“Oh! ‘darkly, deeply, beautifully blue’, As someone somewhere sings about the sky.” (Lord Byron: Don Juan IV).
The sight of blue sky is joyous, particularly after a series of grey days. The night before last there was a beautiful sunset in southern England, the herald of a clear star-spotted night sky. Yesterday morning dawned with both the sun and half-moon clearly visible in a cloudless sky. It was glorious! Such blue-ness lifts the spirits after grey days.
Bloo. Bleu. Blue. The more you look at a word, the more odd it looks. No wonder that a child, learning to write, might spell blue b-l-o-o. It’s logical. You wouldn’t spell igloo i-g-l-e-u, so why spell blue b-l-u-e? The vagaries of the English language are enough to make anyone feel blue. Blew. The wind bloo. The wind blue. No, the wind blew. If you follow that spelling, yew would be you rather than a tree. How confusing.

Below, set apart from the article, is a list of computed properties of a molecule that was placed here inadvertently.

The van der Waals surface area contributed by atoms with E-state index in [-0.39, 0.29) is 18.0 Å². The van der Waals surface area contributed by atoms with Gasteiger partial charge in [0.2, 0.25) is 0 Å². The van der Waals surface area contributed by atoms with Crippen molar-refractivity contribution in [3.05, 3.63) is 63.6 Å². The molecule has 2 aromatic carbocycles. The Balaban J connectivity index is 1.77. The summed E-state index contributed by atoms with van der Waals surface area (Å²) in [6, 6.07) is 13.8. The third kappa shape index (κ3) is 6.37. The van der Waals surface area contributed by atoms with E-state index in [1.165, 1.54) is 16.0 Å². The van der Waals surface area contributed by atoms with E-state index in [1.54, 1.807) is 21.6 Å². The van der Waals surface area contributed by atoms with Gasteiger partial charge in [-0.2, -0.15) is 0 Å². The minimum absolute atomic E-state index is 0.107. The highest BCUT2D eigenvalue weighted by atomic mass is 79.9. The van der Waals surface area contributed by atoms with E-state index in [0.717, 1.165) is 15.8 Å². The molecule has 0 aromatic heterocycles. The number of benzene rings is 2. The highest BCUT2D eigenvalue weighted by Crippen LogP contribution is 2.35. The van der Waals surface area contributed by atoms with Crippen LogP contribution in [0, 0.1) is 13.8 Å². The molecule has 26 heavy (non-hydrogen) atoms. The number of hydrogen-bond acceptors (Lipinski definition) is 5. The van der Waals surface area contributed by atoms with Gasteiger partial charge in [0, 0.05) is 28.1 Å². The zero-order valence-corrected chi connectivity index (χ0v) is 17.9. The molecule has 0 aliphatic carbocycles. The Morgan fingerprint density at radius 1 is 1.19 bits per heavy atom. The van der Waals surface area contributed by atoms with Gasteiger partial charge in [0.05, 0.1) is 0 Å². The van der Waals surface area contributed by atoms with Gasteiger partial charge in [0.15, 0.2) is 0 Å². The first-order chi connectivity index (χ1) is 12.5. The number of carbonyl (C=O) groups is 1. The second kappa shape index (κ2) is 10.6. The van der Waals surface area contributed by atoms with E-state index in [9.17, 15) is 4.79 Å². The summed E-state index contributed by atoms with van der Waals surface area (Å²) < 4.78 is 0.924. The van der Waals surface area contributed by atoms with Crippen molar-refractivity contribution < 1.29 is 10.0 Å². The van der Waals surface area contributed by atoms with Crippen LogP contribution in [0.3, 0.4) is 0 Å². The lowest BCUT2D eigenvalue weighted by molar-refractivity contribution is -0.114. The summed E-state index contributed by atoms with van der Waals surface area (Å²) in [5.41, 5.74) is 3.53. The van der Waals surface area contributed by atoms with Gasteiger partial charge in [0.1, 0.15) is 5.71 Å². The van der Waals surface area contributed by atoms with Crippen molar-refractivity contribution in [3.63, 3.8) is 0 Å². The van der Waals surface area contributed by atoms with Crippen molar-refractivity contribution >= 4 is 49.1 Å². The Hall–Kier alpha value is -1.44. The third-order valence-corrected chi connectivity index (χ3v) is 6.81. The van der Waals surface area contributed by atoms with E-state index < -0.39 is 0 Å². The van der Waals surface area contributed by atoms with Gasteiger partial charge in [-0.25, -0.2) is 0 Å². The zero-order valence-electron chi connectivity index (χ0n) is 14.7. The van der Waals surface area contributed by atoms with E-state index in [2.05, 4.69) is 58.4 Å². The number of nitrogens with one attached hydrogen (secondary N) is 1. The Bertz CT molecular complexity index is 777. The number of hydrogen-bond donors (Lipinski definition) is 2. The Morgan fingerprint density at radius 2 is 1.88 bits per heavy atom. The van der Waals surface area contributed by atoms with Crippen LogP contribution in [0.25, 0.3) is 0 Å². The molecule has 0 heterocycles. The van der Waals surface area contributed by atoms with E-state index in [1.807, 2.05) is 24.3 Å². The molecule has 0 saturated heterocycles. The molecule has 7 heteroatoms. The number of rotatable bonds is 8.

Blue sky days to come is the title of a poem I once wrote. It was written on a grey day when I looked forward to seeing a blue sky again. Any of us can feel blue when the sky isn’t blue. Things happen in life that come out of the blue – a pandemic, for example. Whatever may be oppressing you today – whether trying to learn to spell, reeling from bereavement, loss of a job, uncertainty… remember: the sky above the clouds is blue, the stars do still shine and that life, though blue at times, has happy blue sky days too.